Backyard weddings can be affordable and luxurious. Here are ways to make your backyard wedding perfection!

Create a backyard wedding to perfection!

Before we get started listing the ways a backyard wedding can vary from a venue for the location of your ceremony & reception, head over to this post to learn some foundational tips for planning any wedding, backyard or not. You’ll see in that list that step 4 mentions securing your venue and that’s no different when using a backyard setting. Whether this is your own property, a family or friends or a public space, there will be some type of formal steps needed to “book” this space. That may mean asking for permission, weighing the logistics of hosting an event of your desired size at this location, permits and special event insurance. Now, assuming you’re all caught up with our initial list of steps, let’s get into the specifics of our backyard setting!

Do a little research.

State park and other public places may require a permit for the use of their space whereas, private property can be a little more flexible. With private property be sure to check your city or homeowner’s association bylaws to make sure your event won’t be fined, particularly when it comes to noise ordinances, tents, parties over a certain number of guests, and parking. 

Check in with your vendors.

Make sure your vendors are all well aware that your event is in a backyard setting and encourage them to come do a site visit. This is especially useful for DJs and catering. To ensure they have access to adequate electrical, pathways, parking and overall space will save a lot of stress and headache on the day of your event. It may also be beneficial to work with your photographer to identify a local park or location that would make for incredible photos in a more residential area.

Utilize rentals.

There are a lot of small items that venues have on hand that you may not have thought of. For example, toilets. You may very likely need to order a portable toilet depending on your guest count. This is especially true if you are hosting on a property that is on a septic system. In addition to toilets are trash cans, tables, chairs, food service items, sound system, space heaters, lighting and more. Keep these items in mind while creating your early budget!

Hire enough help.

Many people choose to do a backyard setting for budgetary reasons. While you are typically saving several thousand dollars by opting for this less official setting, you are often losing out on many extra sets of hands. Most venues have a venue staff on hand during the event to keep the space in good condition and jump in should a need arise (bathroom out of paper towels, drink/food spills, parking assistance, and more). Additionally, if you are choosing to do more of a pot luck or drop and go food versus catered, that is another way that you will not have staff on hand to assist to replenish food as needed, bus tables, pack up leftovers, dispose of trash. All of these tasks and roles mentioned can easily be taken on by a wedding coordinator and their staff, which is highly recommended instead of asking friends and family. The reality is, most friends and family aren’t experienced with events of this type which makes the day stressful for them, which will likely affect the newlyweds.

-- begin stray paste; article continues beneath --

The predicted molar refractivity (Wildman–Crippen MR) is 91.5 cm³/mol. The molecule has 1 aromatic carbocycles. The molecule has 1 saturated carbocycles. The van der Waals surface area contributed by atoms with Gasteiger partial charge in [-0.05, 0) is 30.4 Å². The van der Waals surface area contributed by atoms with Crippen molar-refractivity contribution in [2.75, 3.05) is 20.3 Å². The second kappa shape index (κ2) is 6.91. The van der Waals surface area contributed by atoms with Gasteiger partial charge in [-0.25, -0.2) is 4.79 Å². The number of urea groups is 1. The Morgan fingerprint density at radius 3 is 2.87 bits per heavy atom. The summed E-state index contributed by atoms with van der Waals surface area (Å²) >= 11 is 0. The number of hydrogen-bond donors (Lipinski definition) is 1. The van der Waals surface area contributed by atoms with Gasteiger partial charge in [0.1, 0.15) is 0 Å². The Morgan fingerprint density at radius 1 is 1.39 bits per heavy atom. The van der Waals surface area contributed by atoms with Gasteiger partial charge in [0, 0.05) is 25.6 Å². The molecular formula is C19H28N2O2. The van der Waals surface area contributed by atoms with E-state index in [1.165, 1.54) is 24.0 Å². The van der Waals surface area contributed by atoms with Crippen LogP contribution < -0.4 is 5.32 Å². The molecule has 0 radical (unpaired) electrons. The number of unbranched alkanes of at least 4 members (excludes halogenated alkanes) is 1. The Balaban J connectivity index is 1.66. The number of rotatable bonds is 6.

Notify your neighbors.

While you certainly should not feel obligated to invite your neighbors, it is courteous to give them notice of the event. I think a great way to do this is to go door to door with a small treat and a card that includes the date and start/end time. I would also consider providing a contact person (or wedding coordinator) in case there is an unforeseen issue and they need to reach someone.

Set up lighting early.

Try to get all of your lighting elements up early so you can see how they illuminate the space early, leaving you time to make corrections and additions in plenty of time. When you are hoping for photos of your reception, with candids of your friends and family during speeches, toasts and dancing, its important to have adequate lighting that gives a nice, ambient feel. This is another item to discuss with your photographer in advance.

Say I DO.

Finally, after months of planning your big day has arrived. Hopefully you have a wedding coordinator on site, placing all of your design elements in their spot, organizing vendors and keeping note of your timeline so everything goes off without a hitch! There is no doubt the list above has helped bring you to this stress free, blissful day ahead! Cheers!

Photography by Rhiannon Mim Photo